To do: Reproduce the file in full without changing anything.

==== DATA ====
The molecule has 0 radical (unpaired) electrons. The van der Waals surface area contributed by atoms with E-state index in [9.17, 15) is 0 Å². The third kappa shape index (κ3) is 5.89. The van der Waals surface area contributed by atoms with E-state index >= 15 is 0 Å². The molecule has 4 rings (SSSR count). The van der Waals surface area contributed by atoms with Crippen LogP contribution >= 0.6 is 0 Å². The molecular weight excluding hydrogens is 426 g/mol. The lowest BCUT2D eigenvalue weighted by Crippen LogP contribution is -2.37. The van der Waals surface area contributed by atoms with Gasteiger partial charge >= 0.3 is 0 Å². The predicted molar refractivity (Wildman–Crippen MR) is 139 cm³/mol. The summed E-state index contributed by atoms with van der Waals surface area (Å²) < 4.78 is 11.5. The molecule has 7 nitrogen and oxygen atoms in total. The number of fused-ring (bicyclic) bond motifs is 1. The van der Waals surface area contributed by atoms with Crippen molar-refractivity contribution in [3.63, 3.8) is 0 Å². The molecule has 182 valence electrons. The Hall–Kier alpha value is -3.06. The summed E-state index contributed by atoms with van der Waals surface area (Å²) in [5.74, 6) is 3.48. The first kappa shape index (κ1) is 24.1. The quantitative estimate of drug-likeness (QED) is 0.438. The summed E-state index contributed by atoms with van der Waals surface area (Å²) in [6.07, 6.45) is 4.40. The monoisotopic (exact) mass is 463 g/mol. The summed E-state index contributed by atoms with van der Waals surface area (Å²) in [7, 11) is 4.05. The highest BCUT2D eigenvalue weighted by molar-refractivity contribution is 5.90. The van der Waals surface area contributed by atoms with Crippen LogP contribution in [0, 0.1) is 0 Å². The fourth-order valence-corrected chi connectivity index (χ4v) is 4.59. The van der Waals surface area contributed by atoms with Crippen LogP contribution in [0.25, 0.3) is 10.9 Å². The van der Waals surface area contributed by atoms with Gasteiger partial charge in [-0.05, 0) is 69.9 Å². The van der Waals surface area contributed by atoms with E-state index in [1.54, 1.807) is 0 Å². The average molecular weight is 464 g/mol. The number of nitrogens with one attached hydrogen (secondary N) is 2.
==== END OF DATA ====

The molecule has 0 radical (unpaired) electrons. The van der Waals surface area contributed by atoms with E-state index in [9.17, 15) is 0 Å². The third kappa shape index (κ3) is 5.89. The van der Waals surface area contributed by atoms with E-state index >= 15 is 0 Å². The molecule has 4 rings (SSSR count). The van der Waals surface area contributed by atoms with Crippen LogP contribution >= 0.6 is 0 Å². The molecular weight excluding hydrogens is 426 g/mol. The lowest BCUT2D eigenvalue weighted by Crippen LogP contribution is -2.37. The van der Waals surface area contributed by atoms with Gasteiger partial charge >= 0.3 is 0 Å². The predicted molar refractivity (Wildman–Crippen MR) is 139 cm³/mol. The summed E-state index contributed by atoms with van der Waals surface area (Å²) < 4.78 is 11.5. The molecule has 7 nitrogen and oxygen atoms in total. The number of fused-ring (bicyclic) bond motifs is 1. The van der Waals surface area contributed by atoms with Crippen molar-refractivity contribution in [3.63, 3.8) is 0 Å². The molecule has 182 valence electrons. The Hall–Kier alpha value is -3.06. The summed E-state index contributed by atoms with van der Waals surface area (Å²) in [5.74, 6) is 3.48. The first kappa shape index (κ1) is 24.1. The quantitative estimate of drug-likeness (QED) is 0.438. The summed E-state index contributed by atoms with van der Waals surface area (Å²) in [6.07, 6.45) is 4.40. The monoisotopic (exact) mass is 463 g/mol. The summed E-state index contributed by atoms with van der Waals surface area (Å²) in [7, 11) is 4.05. The highest BCUT2D eigenvalue weighted by molar-refractivity contribution is 5.90. The van der Waals surface area contributed by atoms with Crippen LogP contribution in [0, 0.1) is 0 Å². The fourth-order valence-corrected chi connectivity index (χ4v) is 4.59. The van der Waals surface area contributed by atoms with Crippen LogP contribution in [0.25, 0.3) is 10.9 Å². The van der Waals surface area contributed by atoms with Gasteiger partial charge in [-0.05, 0) is 69.9 Å². The van der Waals surface area contributed by atoms with E-state index in [1.54, 1.807) is 0 Å². The average molecular weight is 464 g/mol. The number of nitrogens with one attached hydrogen (secondary N) is 2.